The Invisible Hand in Economics: How Economists Explain Unintended Social Consequences (Routledge Inem Advances in Economic Methodology)

The Invisible Hand in Economics: How Economists Explain Unintended Social Consequences (Routledge Inem Advances in Economic Methodology)

N. Emrah Aydinonat

Language: English

Pages: 272

ISBN: 0415569540

Format: PDF / Kindle (mobi) / ePub

This is a book about one of the most controversial concepts in economics: the invisible hand. The author explores the unintended social consequences implied by the invisible hand and discusses the mechanisms that bring about these consequences.
The book questions, examines and explicates the strengths and weaknesses of invisible-hand explanations concerning the emergence of institutions and macro-social structures, from a methodological and philosophical perspective. Aydinonat analyses paradigmatic examples of invisible-hand explanations such as Carl Menger’s ‘Origin of Money’ and Thomas Schelling’s famous checkerboard model of residential segregation in relation to contemporary models of emergence of money and segregation. Based on this analysis, he provides a fresh look at the philosophical literature on models and explanation and develops a philosophical framework for interpreting invisible-hand type of explanations in economics and elsewhere. Finally, the author applies this framework to recent game theoretic models of institutions and outlines the way in which they should be evaluated.

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their place. Since there are some unoccupied places, residents who are discontent can move to places where they could be content. However, as they move they will change the state of their old neighbours. When an A moves to another place he reduces the number of As for his previous neighbours, so the As in those places are more likely to become discontent after he moves. If they are, they will try to move as well. As dissatisfied residents start moving, the residential distribution of As and Bs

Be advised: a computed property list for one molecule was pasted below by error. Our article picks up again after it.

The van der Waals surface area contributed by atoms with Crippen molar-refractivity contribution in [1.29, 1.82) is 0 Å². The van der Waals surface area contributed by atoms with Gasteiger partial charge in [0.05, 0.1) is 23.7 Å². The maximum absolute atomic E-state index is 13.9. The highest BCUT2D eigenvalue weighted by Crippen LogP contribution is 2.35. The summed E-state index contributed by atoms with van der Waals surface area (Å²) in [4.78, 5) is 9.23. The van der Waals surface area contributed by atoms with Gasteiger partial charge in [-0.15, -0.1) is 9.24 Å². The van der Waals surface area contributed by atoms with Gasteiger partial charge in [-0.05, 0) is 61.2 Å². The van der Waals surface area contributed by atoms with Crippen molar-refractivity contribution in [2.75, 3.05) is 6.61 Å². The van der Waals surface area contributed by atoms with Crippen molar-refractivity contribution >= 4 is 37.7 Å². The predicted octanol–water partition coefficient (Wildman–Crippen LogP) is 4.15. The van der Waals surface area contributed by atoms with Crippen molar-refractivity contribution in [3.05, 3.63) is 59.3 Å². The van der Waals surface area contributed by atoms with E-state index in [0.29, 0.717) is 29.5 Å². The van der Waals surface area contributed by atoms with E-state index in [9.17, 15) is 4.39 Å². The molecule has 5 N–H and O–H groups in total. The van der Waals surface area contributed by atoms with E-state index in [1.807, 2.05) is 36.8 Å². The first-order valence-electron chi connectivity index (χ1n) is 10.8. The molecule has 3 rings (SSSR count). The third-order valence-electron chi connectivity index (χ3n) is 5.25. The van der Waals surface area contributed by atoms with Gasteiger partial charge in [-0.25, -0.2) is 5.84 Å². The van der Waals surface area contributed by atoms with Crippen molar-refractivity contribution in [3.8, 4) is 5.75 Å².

is more than just visual impression’, says Schelling. If you compare the number of neighbours that are the same type for each group and the average number of unlike neighbours – compare Figure 4.2 with Figure 4.3 – you will see that a lot has changed. Also, the number of individuals who have no neighbours of the other type has increased. The surprising thing about this demonstration is the following: in Figure 4.2 _ A _ _ B A _ _ - A A A B B _ A B - _ A B A B A B _ - A B _ B A A A B - B _ _

explanations are partly based on the assumption that interactions of individuals are essentially complex, and it is usually not possible to have enough information about the motives of the individuals and about the peculiarities of their individual situation. We have also seen that it is usually not possible to gain knowledge about the characteristics of the individuals by simply observing social phenomena – in the sense implied by invisible-hand explanations. For these reasons, invisible-hand

observe and what they already know about other things, and usually if they find enough (or some) similarities between two different phenomena, they use these similarities to reason about the relatively less-known phenomenon. If we are allowed to use ‘analogy’ in a loose way, we may say that all we know about our neighbours, how they react to or interact with another ethnic group, or the things we know about social behaviour, individuals’ reactions to social differences, etc. may help us in

‘invisible hand’ is removed. By way of removing this misunderstanding, the chapter prepares the ground for examining contemporary examples of invisible-hand explanations. Menger and Schelling’s models and insights were reconsidered and remodelled by contemporary authors. For this reason, there is an explicit link between these models and the contemporary literature we wish to understand. This gives us a chance to evaluate the progress of this ‘research programme’. For example, Introduction  9

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